IDEAS home Printed from https://ideas.repec.org/a/eee/jeborg/v172y2020icp57-82.html
   My bibliography  Save this article

Relativity, mobility, and optimal nonlinear income taxation in an open economy

Author

Listed:
  • Dai, Darong
  • Gao, Wenzheng
  • Tian, Guoqiang

Abstract

Recent evidence suggests that globalization has reduced the barriers to international labor mobility and induced more cross-country social comparisons. In an open economy with tax-driven migration and consumption externalities (relativity), we derive an optimal tax formula that subsumes existing ones obtained under a maximin social objective and additively separable utility and sign the second-best (Mirrleesian) marginal tax rates for all skill levels. We establish the thresholds of the elasticity and level of migration to determine when relativity and inequality act as complements or substitutes in shaping the optimal top tax rate. Under both Nash and Stackelberg tax competition if the migration probability of top-income workers is approximately 50%, numerical calculation using parameter estimates from empirical studies shows that the country with labor inflow (outflow) implements over 10% lower (higher) marginal tax rates than suggested by the autarky equilibrium of Kanbur and Tuomala (2013).

Suggested Citation

  • Dai, Darong & Gao, Wenzheng & Tian, Guoqiang, 2020. "Relativity, mobility, and optimal nonlinear income taxation in an open economy," Journal of Economic Behavior & Organization, Elsevier, vol. 172(C), pages 57-82.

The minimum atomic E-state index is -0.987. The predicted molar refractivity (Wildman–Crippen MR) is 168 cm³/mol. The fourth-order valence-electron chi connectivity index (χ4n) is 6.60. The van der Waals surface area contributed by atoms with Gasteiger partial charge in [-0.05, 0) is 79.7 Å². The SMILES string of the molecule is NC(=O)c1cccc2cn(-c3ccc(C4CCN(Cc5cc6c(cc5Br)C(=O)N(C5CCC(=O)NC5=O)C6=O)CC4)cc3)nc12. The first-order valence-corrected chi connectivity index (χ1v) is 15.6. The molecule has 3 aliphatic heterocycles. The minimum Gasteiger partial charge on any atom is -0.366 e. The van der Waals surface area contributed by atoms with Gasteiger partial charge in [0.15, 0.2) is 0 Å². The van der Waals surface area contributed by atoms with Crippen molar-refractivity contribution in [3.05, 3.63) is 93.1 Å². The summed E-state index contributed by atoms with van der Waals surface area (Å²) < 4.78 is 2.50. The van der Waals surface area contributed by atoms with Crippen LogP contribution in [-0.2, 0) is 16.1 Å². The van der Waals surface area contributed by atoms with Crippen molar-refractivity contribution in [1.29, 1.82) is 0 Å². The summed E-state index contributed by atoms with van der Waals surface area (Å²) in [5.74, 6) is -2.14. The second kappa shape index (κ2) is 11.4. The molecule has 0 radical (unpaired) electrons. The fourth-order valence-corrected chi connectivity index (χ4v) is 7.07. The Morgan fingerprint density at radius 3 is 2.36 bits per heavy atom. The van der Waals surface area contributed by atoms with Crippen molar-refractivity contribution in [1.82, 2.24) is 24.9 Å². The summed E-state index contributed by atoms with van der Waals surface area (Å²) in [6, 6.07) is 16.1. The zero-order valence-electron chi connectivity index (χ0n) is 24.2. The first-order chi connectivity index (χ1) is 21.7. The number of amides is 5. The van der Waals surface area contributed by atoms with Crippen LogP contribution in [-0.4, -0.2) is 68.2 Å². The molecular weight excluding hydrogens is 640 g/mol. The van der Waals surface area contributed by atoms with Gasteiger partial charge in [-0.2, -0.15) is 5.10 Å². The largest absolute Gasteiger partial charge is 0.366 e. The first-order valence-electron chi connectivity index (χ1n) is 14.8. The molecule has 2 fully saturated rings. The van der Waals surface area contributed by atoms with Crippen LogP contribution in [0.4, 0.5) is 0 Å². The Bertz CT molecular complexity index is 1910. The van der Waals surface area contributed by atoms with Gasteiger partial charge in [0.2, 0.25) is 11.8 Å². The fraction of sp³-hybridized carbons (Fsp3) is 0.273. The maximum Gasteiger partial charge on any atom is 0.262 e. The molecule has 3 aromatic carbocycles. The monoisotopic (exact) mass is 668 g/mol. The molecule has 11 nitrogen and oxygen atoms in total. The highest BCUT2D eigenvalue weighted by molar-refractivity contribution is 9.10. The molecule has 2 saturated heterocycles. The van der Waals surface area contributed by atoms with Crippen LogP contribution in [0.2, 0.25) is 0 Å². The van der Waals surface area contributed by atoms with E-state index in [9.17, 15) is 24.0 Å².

• Handle: RePEc:eee:jeborg:v:172:y:2020:i:c:p:57-82
    DOI: 10.1016/j.jebo.2020.02.009
    as

    Download full text from publisher

    File URL: http://www.sciencedirect.com/science/article/pii/S0167268120300470
    Download Restriction: Full text for ScienceDirect subscribers only

    File URL: https://libkey.io/10.1016/j.jebo.2020.02.009?utm_source=ideas
    LibKey link: if access is restricted and if your library uses this service, LibKey will redirect you to where you can use your library subscription to access this item
    ---><---

    As the access to this document is restricted, you may want to search for a different version of it.

    References listed on IDEAS

    as
    1. Francisco Alvarez-Cuadrado & Ngo Van Long, 2012. "Envy and Inequality," Scandinavian Journal of Economics, Wiley Blackwell, vol. 114(3), pages 949-973, September.